This was a nonrandomized controlled trial. Of 109 people, 52 people agreed to participate in the intervention (agreed to learn and practice Yoga) while the remaining 57 people were assigned to nonintervention group. Blinding could not be done in this study.
Data were entered into Microsoft Excel and analyzed using the standard statistical software. Intension to treat analysis was done. We compared characteristics between the intervention and control groups at baseline and the end of the intervention using Pearson's Chi-square test and Fisher's exact probability test as applicable. The mean of the outcome measure (HbA1c, systolic, and diastolic BP [SBP and DBP]) values before and after intervention we compared using paired t-test. The value of P < 0.05 was considered statistically significant for all statistical analyses.
| Results|| |
Participants flow and recruitment
After the baseline survey of the population, 4 months were taken to recruit the participants for the study. The study was conducted for 40 days. CHWs made a total of 6 visits during the study. All the 109 participants were available for weekly follow-up. There were no dropouts among the study population. However, 17 patients (5 from intervention and 12 from nonintervention) did not get the HbA1c test postintervention because of their nonavailability on that particular day.
[Table 1] describes the adherence to the Yoga program. A total of 40 (95.25%) subjects attended all the days, 3 were irregular, and 9 did not attend the program.
[Table 2] describes the baseline sociodemographic variables and risk factor profile. The mean age of the group was 52.94 years. Of a total of 109 study participants, 72.47% were females and 27.52% were male. Regarding dietary habits of participants, 2% of them consumed vegetables daily, 0.9% consumed fruits daily, 15.59% of them consumed salty food less than a week, 19.26% consumed bakery item less than a week, 9.17% consumed fried food less than a week, and 10.09% consumed red meat less than a week. Only 3.66% were adherent to medication. SBP was <140 in 39.44% of them and 68.80% had DBP < 90. HbA1c was <7.5 in 29.35% and 24.77% had GRBS < 180. The difference in variables between intervention and nonintervention group was not statistically significant.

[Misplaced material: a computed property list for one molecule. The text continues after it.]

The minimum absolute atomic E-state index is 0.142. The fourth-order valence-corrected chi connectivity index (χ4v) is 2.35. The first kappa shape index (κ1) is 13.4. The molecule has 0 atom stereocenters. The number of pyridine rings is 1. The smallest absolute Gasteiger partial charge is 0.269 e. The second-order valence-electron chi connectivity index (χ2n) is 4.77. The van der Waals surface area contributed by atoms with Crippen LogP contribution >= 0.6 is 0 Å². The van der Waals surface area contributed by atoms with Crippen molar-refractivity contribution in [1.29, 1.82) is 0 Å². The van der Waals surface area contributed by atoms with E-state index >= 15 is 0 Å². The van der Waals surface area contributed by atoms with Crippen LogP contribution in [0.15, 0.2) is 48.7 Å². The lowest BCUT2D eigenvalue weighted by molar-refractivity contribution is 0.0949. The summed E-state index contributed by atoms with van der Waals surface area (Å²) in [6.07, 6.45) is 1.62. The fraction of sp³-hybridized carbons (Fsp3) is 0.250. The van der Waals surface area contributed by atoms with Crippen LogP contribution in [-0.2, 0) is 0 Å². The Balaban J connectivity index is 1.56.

[Table 3] shows the comparison of changes among the groups. Statistically significant change was seen in the consumption of vegetable (χ2 = 15.326, P < 0.005), fruits (χ2 = 16.207, P < 0.005), salty food (χ2 = 14.823, P < 0.005), bakery food (χ2 = 10.429, P < 0.005) and fried food (χ2 = 15.470, P < 0.005), adherence to metformin (χ2 = 41.780, P < 0.005) and other medication(χ2 = 21.871, P < 0.005) and proportion of patients with DBP under control (χ2 = 9.396, P < 0.005), and proportion of people with GRBS under control (χ2 = 29.693, P < 0.005) between the two groups following the intervention. Statistically significant change was also seen in the proportion of people with SBP/DBP ≤140/90 (χ2 = 10.635, P < 0.005) between the two groups. However, we did not find any difference in the proportion of people with HBA1c under control between the two groups. In addition, the mean SBP did not differ between the two groups following the intervention.
[Table 4] describes mean and SD of the outcome before and after intervention in the intervention group and nonintervention group. Statistically significant difference was found for HbA1c, SBP, and DBP in the intervention group. Mean SBP decreased by 14 mmHg and DBP by 9 mmHg in the intervention group. In the nonintervention group, systolic decreased by 5.95 mmHg and diastolic by 2.65 mmHg. Mean HbA1c decreased from 8.9% to 7.5% in the intervention group and from 8.4% to 7.8% in the nonintervention group. Hence, the change is 1.4% in the intervention group and 0.6% in the nonintervention group.
No side effect was reported during the study period.
| Discussion|| |
In this study, use of the daily practice of Yoga, Pranayama, and Sudarshan Kriya was assessed for improvement in the adherence to diet changes, medications, control of hypertension, and control of diabetes.
This study was successful in improving the adherence to dietary changes in the intervention group compared to the nonintervention group except for the red meat in a statistically significant manner. There is no similar study in the past to compare the results. However, one study showed a significant difference in the mindful eating score relative to yoga tenure and also vegetable and fruits intake relative to Yoga tenure.  Since Yoga can help to unite the mind and body, it can be useful in regulating appetite, decreasing food preoccupation, enhancing body awareness, and boosting body satisfaction. The longer one participates in Yoga, the more self-awareness and positive impact on body image/eating they develop. Yoga can help eliminate binge-eating patterns. This may be due to the meditation aspect and ability to heighten mindfulness.